When I learnt more about it, I realised that commerce actually aligns with a lot of my values. Business is an area that can have some associated stigma in comparison to something like medicine, but I personally think it also has the potential to aid the world in so many different ways. It’s one of those industries that has a legacy. It doesn’t just focus on the moment, but on the future and thinking about what comes next. I like to think about the saying ‘we’re standing on the shoulders of giants’ when I think about business, technology or science. Every single time someone makes a scientific breakthrough or starts a new company, they become giants for future innovators. Medicine is more of a reactive field, where you’re dealing with problems faced in the moment. There’s tangibility and instant gratification when helping a patient. While I derive a lot of joy from helping patients in this way, my brain also prioritises long-term thinking, and I gravitate strongly towards this legacy effect. 

How do you see the business and medicine sides of yourself meshing together, if at all? 

I think it’s two-fold. Firstly, being in medicine has probably been one of the greatest experiences of my life. While I credit this largely to the friends I’ve made and people I’ve met, another big reason is that the skills I’ve learnt during my time in medicine have been surprisingly transferable to a lot of different contexts. For example, during my consulting job, I realised that instead of treating an individual, I was being asked to diagnose a problem and then treat a business. This, alongside critical thinking, empathy and problem solving, are definitely skills that are invaluable regardless of the industry. 

Secondly, medicine is an area which is slowly developing. With enough impetus, it’s an industry that can change really quickly. Although our roles as future healthcare professionals won’t change too much, the entire field of medicine is undeniably being changed by technology, and I look forward to seeing how medicine will look in 40 years time. I think there’s a lot of potential for all the aforementioned industries – business, commerce, technology – to come together to improve medicine.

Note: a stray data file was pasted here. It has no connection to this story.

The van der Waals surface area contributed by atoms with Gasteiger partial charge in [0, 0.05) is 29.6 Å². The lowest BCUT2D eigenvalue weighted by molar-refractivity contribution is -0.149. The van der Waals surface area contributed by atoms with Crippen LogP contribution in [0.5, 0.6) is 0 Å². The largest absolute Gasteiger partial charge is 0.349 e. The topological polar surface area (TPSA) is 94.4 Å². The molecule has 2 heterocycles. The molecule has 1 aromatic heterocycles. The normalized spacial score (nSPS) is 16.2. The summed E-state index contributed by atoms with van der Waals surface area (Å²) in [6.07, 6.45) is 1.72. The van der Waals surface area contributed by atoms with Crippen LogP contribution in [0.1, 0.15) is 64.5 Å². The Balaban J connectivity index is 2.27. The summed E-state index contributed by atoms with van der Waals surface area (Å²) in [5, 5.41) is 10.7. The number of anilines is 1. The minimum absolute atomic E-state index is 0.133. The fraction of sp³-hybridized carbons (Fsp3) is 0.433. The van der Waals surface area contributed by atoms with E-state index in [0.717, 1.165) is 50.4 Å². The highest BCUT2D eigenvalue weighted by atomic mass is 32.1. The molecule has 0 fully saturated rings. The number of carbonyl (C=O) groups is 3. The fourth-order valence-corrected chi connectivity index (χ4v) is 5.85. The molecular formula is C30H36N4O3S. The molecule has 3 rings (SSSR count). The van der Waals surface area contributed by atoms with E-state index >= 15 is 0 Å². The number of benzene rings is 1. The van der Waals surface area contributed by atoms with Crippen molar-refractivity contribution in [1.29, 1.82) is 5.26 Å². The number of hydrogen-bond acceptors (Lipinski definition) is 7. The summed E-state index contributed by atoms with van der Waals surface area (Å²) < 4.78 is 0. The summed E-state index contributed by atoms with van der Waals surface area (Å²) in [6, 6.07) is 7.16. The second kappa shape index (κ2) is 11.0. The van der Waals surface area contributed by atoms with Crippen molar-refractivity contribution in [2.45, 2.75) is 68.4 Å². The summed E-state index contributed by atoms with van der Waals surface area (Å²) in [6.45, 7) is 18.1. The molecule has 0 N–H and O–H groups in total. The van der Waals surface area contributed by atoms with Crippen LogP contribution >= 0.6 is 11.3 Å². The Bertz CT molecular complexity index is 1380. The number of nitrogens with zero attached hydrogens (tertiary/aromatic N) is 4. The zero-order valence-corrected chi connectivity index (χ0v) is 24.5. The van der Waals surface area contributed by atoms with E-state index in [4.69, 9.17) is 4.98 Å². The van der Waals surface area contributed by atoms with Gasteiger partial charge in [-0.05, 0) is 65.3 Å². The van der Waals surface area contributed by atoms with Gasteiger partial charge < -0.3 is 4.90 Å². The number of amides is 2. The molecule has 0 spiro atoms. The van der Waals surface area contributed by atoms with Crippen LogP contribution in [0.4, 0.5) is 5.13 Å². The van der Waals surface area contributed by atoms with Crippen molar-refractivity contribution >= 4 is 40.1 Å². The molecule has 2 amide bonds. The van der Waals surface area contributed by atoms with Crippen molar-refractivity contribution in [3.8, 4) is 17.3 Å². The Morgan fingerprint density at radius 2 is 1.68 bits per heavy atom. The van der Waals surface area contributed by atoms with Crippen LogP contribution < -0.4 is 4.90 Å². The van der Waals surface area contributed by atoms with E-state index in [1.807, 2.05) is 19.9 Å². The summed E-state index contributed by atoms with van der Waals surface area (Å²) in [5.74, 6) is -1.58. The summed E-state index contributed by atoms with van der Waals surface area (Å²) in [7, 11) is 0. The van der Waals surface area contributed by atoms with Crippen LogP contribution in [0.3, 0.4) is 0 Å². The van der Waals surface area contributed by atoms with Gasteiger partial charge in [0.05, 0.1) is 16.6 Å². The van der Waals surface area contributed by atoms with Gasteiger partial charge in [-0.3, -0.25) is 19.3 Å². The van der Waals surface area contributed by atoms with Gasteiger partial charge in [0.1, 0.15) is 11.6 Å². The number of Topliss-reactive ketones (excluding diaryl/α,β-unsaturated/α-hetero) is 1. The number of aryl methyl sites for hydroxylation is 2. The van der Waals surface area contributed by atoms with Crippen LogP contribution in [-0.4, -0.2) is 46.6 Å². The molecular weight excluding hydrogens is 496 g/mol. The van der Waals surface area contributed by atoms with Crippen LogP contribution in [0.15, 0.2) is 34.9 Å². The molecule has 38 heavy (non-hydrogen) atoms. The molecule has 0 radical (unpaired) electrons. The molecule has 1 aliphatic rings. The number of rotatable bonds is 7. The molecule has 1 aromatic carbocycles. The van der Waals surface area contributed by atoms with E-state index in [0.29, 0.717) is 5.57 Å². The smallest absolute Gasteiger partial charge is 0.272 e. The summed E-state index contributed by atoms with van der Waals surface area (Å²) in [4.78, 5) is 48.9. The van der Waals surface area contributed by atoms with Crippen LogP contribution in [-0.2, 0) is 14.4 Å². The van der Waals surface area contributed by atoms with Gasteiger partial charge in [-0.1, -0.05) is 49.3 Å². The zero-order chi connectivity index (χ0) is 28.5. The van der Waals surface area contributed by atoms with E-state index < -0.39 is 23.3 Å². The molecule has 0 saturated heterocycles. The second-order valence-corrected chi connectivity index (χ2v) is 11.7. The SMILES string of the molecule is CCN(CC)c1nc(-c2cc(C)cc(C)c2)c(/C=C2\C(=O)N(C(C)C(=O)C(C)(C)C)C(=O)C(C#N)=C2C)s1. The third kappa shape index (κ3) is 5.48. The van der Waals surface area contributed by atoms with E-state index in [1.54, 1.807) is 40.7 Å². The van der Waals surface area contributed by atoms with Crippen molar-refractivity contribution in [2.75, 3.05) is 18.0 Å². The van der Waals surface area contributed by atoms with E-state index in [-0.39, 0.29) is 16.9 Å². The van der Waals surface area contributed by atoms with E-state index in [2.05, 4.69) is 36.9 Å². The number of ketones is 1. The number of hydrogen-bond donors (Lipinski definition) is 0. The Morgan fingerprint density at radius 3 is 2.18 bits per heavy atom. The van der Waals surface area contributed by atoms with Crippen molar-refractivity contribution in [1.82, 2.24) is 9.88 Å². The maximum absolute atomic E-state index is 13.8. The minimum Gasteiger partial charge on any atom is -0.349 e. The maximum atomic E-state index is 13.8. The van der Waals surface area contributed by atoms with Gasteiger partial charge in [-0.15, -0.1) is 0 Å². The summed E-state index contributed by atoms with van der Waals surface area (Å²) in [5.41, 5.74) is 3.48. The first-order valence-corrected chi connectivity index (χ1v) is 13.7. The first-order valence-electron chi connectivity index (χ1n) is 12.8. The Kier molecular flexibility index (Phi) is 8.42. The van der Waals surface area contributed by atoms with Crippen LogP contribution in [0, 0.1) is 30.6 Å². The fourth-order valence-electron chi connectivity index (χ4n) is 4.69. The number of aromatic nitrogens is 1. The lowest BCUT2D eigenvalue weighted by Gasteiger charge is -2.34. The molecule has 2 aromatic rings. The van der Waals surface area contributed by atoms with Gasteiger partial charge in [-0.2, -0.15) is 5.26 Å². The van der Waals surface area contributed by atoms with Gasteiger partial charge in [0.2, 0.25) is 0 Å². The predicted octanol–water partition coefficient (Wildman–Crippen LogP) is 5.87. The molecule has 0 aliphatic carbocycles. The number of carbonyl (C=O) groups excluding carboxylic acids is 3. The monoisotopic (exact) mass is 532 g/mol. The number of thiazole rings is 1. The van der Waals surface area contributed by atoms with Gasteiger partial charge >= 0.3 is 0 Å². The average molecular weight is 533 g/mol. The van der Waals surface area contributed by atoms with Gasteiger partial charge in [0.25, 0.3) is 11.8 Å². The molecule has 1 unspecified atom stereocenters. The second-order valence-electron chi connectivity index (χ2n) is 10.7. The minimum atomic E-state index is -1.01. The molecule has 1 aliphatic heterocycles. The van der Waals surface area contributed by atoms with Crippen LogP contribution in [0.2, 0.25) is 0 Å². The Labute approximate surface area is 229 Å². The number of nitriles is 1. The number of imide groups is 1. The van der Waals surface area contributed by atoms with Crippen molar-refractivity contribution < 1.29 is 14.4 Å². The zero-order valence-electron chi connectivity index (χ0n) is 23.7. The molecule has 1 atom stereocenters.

What’s something that people might not know is involved in starting a business?  

At the end of the day, the most exciting and hardest part about starting a business isn’t just coming up with an idea, but more so the execution of that idea. It’s actually surprisingly difficult to have an idea, start it up, build it and make it successful. I think around 60% of businesses fail within the first three years of their formation, so the odds are definitely not in your favour. I think pursuing anything within business that isn’t a natural passion makes the entire process quite difficult, and it takes a lot out of you. 

One of the most vital things when it comes to starting a business is something called product-market fit. It can be a complicated concept when fleshed out, but at it’s core, it’s about building and creating something that people want. In order to carve out your own niche, you need to provide a service that people are not just looking for, but willing to pay for. In some cases, it’s more straightforward, such as with our tutoring company. In other cases, especially when you’re starting up with new ideas that are left-of-field, it’s a little more difficult. Once you have an idea, it’s important to put it to the test – put something scrappy together and see if people respond well to it. It’s kind of what we did at the very start, and that’s something I’d consider to be one of the most crucial aspects of starting up a business.